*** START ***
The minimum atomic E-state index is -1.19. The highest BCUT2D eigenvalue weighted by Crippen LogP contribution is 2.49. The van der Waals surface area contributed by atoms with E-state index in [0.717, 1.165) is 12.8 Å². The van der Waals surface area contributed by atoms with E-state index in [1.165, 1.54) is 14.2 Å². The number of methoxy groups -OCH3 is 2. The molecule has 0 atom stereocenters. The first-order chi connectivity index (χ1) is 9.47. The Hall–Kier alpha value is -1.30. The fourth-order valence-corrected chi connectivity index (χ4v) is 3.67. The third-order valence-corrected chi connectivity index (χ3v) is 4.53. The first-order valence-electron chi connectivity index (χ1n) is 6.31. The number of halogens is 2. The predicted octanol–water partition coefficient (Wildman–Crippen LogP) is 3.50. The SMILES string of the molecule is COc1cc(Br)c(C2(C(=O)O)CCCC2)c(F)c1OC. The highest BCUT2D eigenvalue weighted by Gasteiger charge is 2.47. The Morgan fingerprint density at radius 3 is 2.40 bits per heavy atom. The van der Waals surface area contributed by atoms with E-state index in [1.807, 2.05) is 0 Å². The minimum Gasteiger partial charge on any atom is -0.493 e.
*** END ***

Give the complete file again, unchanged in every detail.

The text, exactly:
The minimum atomic E-state index is -1.19. The highest BCUT2D eigenvalue weighted by Crippen LogP contribution is 2.49. The van der Waals surface area contributed by atoms with E-state index in [0.717, 1.165) is 12.8 Å². The van der Waals surface area contributed by atoms with E-state index in [1.165, 1.54) is 14.2 Å². The number of methoxy groups -OCH3 is 2. The molecule has 0 atom stereocenters. The first-order chi connectivity index (χ1) is 9.47. The Hall–Kier alpha value is -1.30. The fourth-order valence-corrected chi connectivity index (χ4v) is 3.67. The third-order valence-corrected chi connectivity index (χ3v) is 4.53. The first-order valence-electron chi connectivity index (χ1n) is 6.31. The number of halogens is 2. The predicted octanol–water partition coefficient (Wildman–Crippen LogP) is 3.50. The SMILES string of the molecule is COc1cc(Br)c(C2(C(=O)O)CCCC2)c(F)c1OC. The highest BCUT2D eigenvalue weighted by Gasteiger charge is 2.47. The Morgan fingerprint density at radius 3 is 2.40 bits per heavy atom. The van der Waals surface area contributed by atoms with E-state index in [1.807, 2.05) is 0 Å². The minimum Gasteiger partial charge on any atom is -0.493 e.